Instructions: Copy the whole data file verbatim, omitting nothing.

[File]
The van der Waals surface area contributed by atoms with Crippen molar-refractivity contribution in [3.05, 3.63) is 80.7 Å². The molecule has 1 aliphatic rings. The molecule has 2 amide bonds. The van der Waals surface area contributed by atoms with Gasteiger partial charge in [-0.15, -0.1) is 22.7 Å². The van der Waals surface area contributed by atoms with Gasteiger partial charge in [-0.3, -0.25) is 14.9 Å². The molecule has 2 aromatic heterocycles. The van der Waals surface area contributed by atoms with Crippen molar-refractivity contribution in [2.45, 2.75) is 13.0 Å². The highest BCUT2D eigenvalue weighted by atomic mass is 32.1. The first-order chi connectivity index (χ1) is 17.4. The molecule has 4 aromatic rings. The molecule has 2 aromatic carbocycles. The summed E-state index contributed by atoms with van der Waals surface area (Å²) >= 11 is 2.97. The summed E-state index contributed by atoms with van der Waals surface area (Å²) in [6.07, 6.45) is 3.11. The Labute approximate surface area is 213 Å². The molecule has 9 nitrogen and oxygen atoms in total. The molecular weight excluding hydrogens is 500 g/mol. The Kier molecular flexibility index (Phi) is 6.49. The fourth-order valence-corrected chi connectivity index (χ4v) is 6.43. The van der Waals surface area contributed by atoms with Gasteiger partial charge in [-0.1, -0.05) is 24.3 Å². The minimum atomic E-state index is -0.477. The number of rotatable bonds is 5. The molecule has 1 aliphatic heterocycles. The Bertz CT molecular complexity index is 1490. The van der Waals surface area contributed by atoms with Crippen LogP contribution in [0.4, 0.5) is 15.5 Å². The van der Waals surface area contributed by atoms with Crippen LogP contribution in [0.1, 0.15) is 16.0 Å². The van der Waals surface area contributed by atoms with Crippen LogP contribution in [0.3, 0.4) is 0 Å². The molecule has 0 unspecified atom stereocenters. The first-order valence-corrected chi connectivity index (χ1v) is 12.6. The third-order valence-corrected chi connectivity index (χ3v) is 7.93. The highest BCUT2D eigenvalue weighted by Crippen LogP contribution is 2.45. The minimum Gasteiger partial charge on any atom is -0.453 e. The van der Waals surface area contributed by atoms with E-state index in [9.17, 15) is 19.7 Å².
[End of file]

The van der Waals surface area contributed by atoms with Crippen molar-refractivity contribution in [3.05, 3.63) is 80.7 Å². The molecule has 1 aliphatic rings. The molecule has 2 amide bonds. The van der Waals surface area contributed by atoms with Gasteiger partial charge in [-0.15, -0.1) is 22.7 Å². The van der Waals surface area contributed by atoms with Gasteiger partial charge in [-0.3, -0.25) is 14.9 Å². The molecule has 2 aromatic heterocycles. The van der Waals surface area contributed by atoms with Crippen molar-refractivity contribution in [2.45, 2.75) is 13.0 Å². The highest BCUT2D eigenvalue weighted by atomic mass is 32.1. The first-order chi connectivity index (χ1) is 17.4. The molecule has 4 aromatic rings. The molecule has 2 aromatic carbocycles. The summed E-state index contributed by atoms with van der Waals surface area (Å²) >= 11 is 2.97. The summed E-state index contributed by atoms with van der Waals surface area (Å²) in [6.07, 6.45) is 3.11. The Labute approximate surface area is 213 Å². The molecule has 9 nitrogen and oxygen atoms in total. The molecular weight excluding hydrogens is 500 g/mol. The Kier molecular flexibility index (Phi) is 6.49. The fourth-order valence-corrected chi connectivity index (χ4v) is 6.43. The van der Waals surface area contributed by atoms with Gasteiger partial charge in [-0.1, -0.05) is 24.3 Å². The minimum atomic E-state index is -0.477. The number of rotatable bonds is 5. The molecule has 1 aliphatic heterocycles. The Bertz CT molecular complexity index is 1490. The van der Waals surface area contributed by atoms with Crippen LogP contribution in [0.4, 0.5) is 15.5 Å². The van der Waals surface area contributed by atoms with Crippen LogP contribution in [0.1, 0.15) is 16.0 Å². The van der Waals surface area contributed by atoms with Crippen LogP contribution in [0.3, 0.4) is 0 Å². The molecule has 0 unspecified atom stereocenters. The first-order valence-corrected chi connectivity index (χ1v) is 12.6. The third-order valence-corrected chi connectivity index (χ3v) is 7.93. The highest BCUT2D eigenvalue weighted by Crippen LogP contribution is 2.45. The minimum Gasteiger partial charge on any atom is -0.453 e. The van der Waals surface area contributed by atoms with E-state index in [9.17, 15) is 19.7 Å².